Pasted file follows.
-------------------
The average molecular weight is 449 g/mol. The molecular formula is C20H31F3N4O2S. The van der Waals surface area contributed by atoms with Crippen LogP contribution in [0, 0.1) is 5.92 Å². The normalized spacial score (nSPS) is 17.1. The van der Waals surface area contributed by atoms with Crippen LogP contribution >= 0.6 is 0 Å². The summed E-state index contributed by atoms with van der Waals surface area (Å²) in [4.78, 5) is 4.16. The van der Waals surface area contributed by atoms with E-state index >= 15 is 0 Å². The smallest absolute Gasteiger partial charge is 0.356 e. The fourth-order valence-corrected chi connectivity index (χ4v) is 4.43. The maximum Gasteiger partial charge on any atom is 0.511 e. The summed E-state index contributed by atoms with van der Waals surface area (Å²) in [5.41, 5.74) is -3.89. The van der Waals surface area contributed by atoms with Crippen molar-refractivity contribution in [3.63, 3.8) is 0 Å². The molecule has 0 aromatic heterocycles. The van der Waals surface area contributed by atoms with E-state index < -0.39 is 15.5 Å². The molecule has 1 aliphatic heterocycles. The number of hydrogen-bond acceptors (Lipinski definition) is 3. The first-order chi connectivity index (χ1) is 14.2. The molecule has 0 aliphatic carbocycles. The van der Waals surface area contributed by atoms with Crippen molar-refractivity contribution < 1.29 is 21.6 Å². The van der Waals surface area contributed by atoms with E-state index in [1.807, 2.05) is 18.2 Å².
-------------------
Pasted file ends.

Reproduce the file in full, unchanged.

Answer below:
The average molecular weight is 449 g/mol. The molecular formula is C20H31F3N4O2S. The van der Waals surface area contributed by atoms with Crippen LogP contribution in [0, 0.1) is 5.92 Å². The normalized spacial score (nSPS) is 17.1. The van der Waals surface area contributed by atoms with Crippen LogP contribution >= 0.6 is 0 Å². The summed E-state index contributed by atoms with van der Waals surface area (Å²) in [4.78, 5) is 4.16. The van der Waals surface area contributed by atoms with E-state index >= 15 is 0 Å². The smallest absolute Gasteiger partial charge is 0.356 e. The fourth-order valence-corrected chi connectivity index (χ4v) is 4.43. The maximum Gasteiger partial charge on any atom is 0.511 e. The summed E-state index contributed by atoms with van der Waals surface area (Å²) in [5.41, 5.74) is -3.89. The van der Waals surface area contributed by atoms with Crippen molar-refractivity contribution in [3.63, 3.8) is 0 Å². The molecule has 0 aromatic heterocycles. The van der Waals surface area contributed by atoms with E-state index < -0.39 is 15.5 Å². The molecule has 1 aliphatic heterocycles. The number of hydrogen-bond acceptors (Lipinski definition) is 3. The first-order chi connectivity index (χ1) is 14.2. The molecule has 0 aliphatic carbocycles. The van der Waals surface area contributed by atoms with Crippen molar-refractivity contribution < 1.29 is 21.6 Å². The van der Waals surface area contributed by atoms with E-state index in [1.807, 2.05) is 18.2 Å².